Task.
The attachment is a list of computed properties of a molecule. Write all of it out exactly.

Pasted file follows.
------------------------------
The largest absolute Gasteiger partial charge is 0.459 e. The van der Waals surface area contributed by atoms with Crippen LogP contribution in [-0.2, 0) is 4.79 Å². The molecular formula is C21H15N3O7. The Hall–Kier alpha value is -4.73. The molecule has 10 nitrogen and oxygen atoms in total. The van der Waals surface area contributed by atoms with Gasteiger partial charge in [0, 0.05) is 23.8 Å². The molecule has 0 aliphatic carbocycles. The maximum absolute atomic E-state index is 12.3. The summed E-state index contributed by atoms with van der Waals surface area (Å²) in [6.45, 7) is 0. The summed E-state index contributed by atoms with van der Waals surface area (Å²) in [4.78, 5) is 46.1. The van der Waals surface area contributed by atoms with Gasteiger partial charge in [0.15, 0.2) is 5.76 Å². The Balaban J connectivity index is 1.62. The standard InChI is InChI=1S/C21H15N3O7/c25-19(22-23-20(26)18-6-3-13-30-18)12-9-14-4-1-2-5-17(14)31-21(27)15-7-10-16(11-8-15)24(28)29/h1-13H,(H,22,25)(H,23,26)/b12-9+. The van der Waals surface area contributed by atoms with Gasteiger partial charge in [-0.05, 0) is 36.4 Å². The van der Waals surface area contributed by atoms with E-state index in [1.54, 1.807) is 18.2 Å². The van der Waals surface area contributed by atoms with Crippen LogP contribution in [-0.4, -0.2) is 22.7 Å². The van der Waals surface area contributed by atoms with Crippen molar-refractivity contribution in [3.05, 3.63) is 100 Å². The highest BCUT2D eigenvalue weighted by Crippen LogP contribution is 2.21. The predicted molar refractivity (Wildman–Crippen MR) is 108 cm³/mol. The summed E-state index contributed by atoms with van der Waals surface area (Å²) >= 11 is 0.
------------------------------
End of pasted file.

The largest absolute Gasteiger partial charge is 0.459 e. The van der Waals surface area contributed by atoms with Crippen LogP contribution in [-0.2, 0) is 4.79 Å². The molecular formula is C21H15N3O7. The Hall–Kier alpha value is -4.73. The molecule has 10 nitrogen and oxygen atoms in total. The van der Waals surface area contributed by atoms with Gasteiger partial charge in [0, 0.05) is 23.8 Å². The molecule has 0 aliphatic carbocycles. The maximum absolute atomic E-state index is 12.3. The summed E-state index contributed by atoms with van der Waals surface area (Å²) in [6.45, 7) is 0. The summed E-state index contributed by atoms with van der Waals surface area (Å²) in [4.78, 5) is 46.1. The van der Waals surface area contributed by atoms with Gasteiger partial charge in [0.15, 0.2) is 5.76 Å². The Balaban J connectivity index is 1.62. The standard InChI is InChI=1S/C21H15N3O7/c25-19(22-23-20(26)18-6-3-13-30-18)12-9-14-4-1-2-5-17(14)31-21(27)15-7-10-16(11-8-15)24(28)29/h1-13H,(H,22,25)(H,23,26)/b12-9+. The van der Waals surface area contributed by atoms with Gasteiger partial charge in [-0.05, 0) is 36.4 Å². The van der Waals surface area contributed by atoms with E-state index in [1.54, 1.807) is 18.2 Å². The van der Waals surface area contributed by atoms with Crippen LogP contribution in [-0.4, -0.2) is 22.7 Å². The van der Waals surface area contributed by atoms with Crippen molar-refractivity contribution in [3.05, 3.63) is 100 Å². The highest BCUT2D eigenvalue weighted by Crippen LogP contribution is 2.21. The predicted molar refractivity (Wildman–Crippen MR) is 108 cm³/mol. The summed E-state index contributed by atoms with van der Waals surface area (Å²) >= 11 is 0.